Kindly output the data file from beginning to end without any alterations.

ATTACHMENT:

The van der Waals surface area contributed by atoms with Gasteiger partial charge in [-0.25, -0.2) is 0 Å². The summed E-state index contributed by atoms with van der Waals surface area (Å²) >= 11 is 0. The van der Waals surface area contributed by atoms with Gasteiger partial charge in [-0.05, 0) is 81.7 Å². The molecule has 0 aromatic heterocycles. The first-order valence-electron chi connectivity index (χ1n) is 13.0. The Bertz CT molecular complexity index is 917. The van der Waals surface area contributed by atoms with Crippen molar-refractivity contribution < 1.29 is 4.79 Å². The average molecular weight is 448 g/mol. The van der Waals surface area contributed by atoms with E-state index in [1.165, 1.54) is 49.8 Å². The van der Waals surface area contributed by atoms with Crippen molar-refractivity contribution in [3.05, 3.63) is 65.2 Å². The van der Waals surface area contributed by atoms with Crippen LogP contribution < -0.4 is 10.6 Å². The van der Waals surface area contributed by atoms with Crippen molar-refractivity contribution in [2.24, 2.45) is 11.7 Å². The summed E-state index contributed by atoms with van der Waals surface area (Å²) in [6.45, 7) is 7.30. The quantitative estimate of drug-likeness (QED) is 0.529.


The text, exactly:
The van der Waals surface area contributed by atoms with Gasteiger partial charge in [-0.25, -0.2) is 0 Å². The summed E-state index contributed by atoms with van der Waals surface area (Å²) >= 11 is 0. The van der Waals surface area contributed by atoms with Gasteiger partial charge in [-0.05, 0) is 81.7 Å². The molecule has 0 aromatic heterocycles. The first-order valence-electron chi connectivity index (χ1n) is 13.0. The Bertz CT molecular complexity index is 917. The van der Waals surface area contributed by atoms with Crippen molar-refractivity contribution < 1.29 is 4.79 Å². The average molecular weight is 448 g/mol. The van der Waals surface area contributed by atoms with E-state index in [1.165, 1.54) is 49.8 Å². The van der Waals surface area contributed by atoms with Crippen molar-refractivity contribution in [3.05, 3.63) is 65.2 Å². The van der Waals surface area contributed by atoms with Crippen LogP contribution < -0.4 is 10.6 Å². The van der Waals surface area contributed by atoms with Crippen molar-refractivity contribution in [2.24, 2.45) is 11.7 Å². The summed E-state index contributed by atoms with van der Waals surface area (Å²) in [6.45, 7) is 7.30. The quantitative estimate of drug-likeness (QED) is 0.529.